HIV (human immunodeficiency virus) and AIDS (acquired immune deficiency syndrome) are simply conditions that affect the immune system in an individual, which greatly increases the risks of infections of common cold, influenza, tuberculosis, tumors etc.
When the immune system is working, fights are waged on an ongoing basis within the body to limit the risks of infections or greatly dilute their impact when they do develop. HIV/AIDS had become known as a public-health risk as early as the late 1970s. However, there was little general knowledge, at the time, worldwide (most definitely here in The Bahamas) of the malady.
The truth be told, it took the high-profile case of the glamorous movie star Rock Hudson to imbue the West part of the globe, in particular, with the recognition that the world was faced with a grave problem that conjured up memory of the Black Plague, that 14th century (1346-1353) phenomenon that killed an estimated 200 million people (depending on the research area) in Asia and Europe.
When Hudson came out with the acknowledgement of his tremendous weight loss and the cause (AIDS diagnosis), around July of 1985, his body was already riddled with the disease and by September of that year, he was dead.
Scientists, and medical practitioners around the world, certainly those in the West, with renewed energy, then applied their focus, intensively to HIV/AIDS.
That same year, Kevin Delancy, who now heads the Grand Bahama HIV/AIDS Survivors Benefit (HASB) Committee, was diagnosed with AIDS.
Yes indeed, he survives, 33 years later!
Delancy did not allow the AIDS to drown him. He steeled his resolve, became dedicated to fighting the disease, and then simultaneously, began an outreach program to help others.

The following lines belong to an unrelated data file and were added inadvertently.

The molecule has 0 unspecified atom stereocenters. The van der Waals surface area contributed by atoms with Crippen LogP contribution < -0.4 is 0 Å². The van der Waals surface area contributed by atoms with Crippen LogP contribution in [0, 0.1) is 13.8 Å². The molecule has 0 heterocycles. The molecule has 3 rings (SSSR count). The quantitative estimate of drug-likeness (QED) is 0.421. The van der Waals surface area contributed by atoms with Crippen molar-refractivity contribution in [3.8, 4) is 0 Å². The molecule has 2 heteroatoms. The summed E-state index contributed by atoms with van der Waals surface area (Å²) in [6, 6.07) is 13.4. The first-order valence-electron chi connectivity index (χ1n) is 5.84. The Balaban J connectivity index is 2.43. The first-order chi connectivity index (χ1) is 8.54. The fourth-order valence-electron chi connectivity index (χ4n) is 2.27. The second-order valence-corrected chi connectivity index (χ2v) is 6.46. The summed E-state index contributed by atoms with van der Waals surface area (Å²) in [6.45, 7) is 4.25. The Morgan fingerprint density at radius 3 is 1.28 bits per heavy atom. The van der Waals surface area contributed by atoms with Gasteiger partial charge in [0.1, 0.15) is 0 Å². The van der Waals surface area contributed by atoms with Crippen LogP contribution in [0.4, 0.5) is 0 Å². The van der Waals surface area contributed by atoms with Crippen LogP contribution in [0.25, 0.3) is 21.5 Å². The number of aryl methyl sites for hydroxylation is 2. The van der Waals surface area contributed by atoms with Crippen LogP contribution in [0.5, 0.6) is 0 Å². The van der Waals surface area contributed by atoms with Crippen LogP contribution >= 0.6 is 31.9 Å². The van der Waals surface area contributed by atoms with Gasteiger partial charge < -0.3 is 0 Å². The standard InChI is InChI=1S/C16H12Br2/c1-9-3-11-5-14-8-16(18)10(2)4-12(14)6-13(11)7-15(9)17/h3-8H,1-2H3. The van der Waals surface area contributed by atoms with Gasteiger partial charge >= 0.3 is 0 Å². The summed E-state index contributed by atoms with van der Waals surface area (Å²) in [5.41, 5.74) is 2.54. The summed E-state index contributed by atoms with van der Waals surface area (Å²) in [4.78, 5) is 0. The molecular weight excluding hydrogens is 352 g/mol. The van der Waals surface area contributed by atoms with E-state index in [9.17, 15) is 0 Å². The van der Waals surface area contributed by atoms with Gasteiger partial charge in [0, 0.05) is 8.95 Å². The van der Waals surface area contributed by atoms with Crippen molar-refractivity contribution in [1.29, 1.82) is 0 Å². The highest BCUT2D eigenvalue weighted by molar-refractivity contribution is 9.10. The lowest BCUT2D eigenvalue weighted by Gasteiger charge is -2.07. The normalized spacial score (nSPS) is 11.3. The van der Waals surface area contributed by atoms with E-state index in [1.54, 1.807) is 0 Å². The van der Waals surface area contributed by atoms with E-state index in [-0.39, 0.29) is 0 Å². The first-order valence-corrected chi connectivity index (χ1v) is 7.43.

On Saturday night, his tenacious, civic-minded spirit, and determined nature culminated in the third HASB Honours reception. The event took place at the Canal House in the Pelican Bay Resort and to date it was the greatest awareness platform since HASB was established five years ago.
It was a monumental occasion that brought together a wide cross-section of Grand Bahama residents, and visiting guests of Delancy and his HASB associates, for a profound interaction about HIV/AIDS.
The moment in time was special and Delancy is to be congratulated for his perseverance and humanitarianism.
Several months ago, the Government of The Bahamas trotted out, officially for the first time, the National Heroes designations. Interestingly enough, just two Grand Bahamians (Maurice Moore and Rev. Dr. Emmette Weir) made the inaugural list.
The focus of the government was on politicians directly, or for the most part, those connected to the political arena.
For the future, we challenge the government of the day, to think outside of politics, and look at other great contributors to nation building, such as one Kevin Delancy.